to recover, which instruction, as prayed, the court refused to give."
MR. CHIEF JUSTICE TANEY delivered the opinion of the Court.
If this were a question between the two Boston banks and the case depended upon their respective rights, the plaintiff in the court below would undoubtedly have been entitled to
recover, for it is admitted that although the notes and bills were endorsed to the Commonwealth Bank by the cashier of the New England Bank, yet no consideration was given for them, nor any advances of money made upon them; and they were placed in the hands of the first-mentioned bank as the agent of the other, merely for the purpose of collection. The question, however, is a different one between the parties to this suit, and its solution must depend, not upon the nature of the transactions between these two banks, but upon the dealings between the Commonwealth Bank and the Bank of the Metropolis.
It appears from the evidence offered by the plaintiff in error, that for several years prior to the insolvency of the Commonwealth Bank (which happened in January, 1838), there had been mutual and extensive dealings between the two last-mentioned banks, and an account current between them, in which they mutually credited each other with the proceeds of all paper remitted for collection when received, and charged all costs of protest, postage &c. Accounts were regularly transmitted from the one to the other, and settled upon these principles; and upon the face of the paper transmitted, it always appeared to be the property of the respective banks, and to be remitted by each of them on its own account.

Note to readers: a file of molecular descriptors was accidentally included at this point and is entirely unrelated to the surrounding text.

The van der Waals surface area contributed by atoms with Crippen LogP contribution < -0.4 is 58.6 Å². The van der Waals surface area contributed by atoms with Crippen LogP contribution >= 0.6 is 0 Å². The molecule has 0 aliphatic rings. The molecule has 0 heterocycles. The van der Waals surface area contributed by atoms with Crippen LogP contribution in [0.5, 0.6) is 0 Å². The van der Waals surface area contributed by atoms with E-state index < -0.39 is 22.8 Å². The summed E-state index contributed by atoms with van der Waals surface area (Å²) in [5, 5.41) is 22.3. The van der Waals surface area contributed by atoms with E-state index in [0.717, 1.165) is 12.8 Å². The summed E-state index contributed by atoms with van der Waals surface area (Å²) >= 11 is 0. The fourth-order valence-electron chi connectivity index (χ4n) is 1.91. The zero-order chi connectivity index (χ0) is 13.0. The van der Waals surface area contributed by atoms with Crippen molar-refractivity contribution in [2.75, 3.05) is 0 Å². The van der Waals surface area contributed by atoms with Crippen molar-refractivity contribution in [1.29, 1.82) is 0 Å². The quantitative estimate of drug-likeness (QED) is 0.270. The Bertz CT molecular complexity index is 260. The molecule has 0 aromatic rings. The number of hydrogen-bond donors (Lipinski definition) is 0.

The balances in the account current fluctuated according to the amount of paper they respectively transmitted, and these balances it would seem were generally suffered to remain until they were reduced by the proceeds of the notes and bills deposited with each other in the usual course of their business. Thus, in November, 1837, the Bank of the Metropolis was debtor upon the account in the sum of $2,200; but in January, 1838, when notice of the failure of the Commonwealth Bank was received, that balance had been extinguished, and the last-mentioned bank was debtor in the sum of $2,900. It is not suggested that any information of the interest of the New England Bank, in the paper in question, was ever communicated to the Bank of the Metropolis until after the insolvency of the Commonwealth Bank. And the question is whether the plaintiff in error has a right to retain the proceeds of the notes then in its hands to cover the balance of account due upon these transactions.
If the notes remitted had been the property of the Commonwealth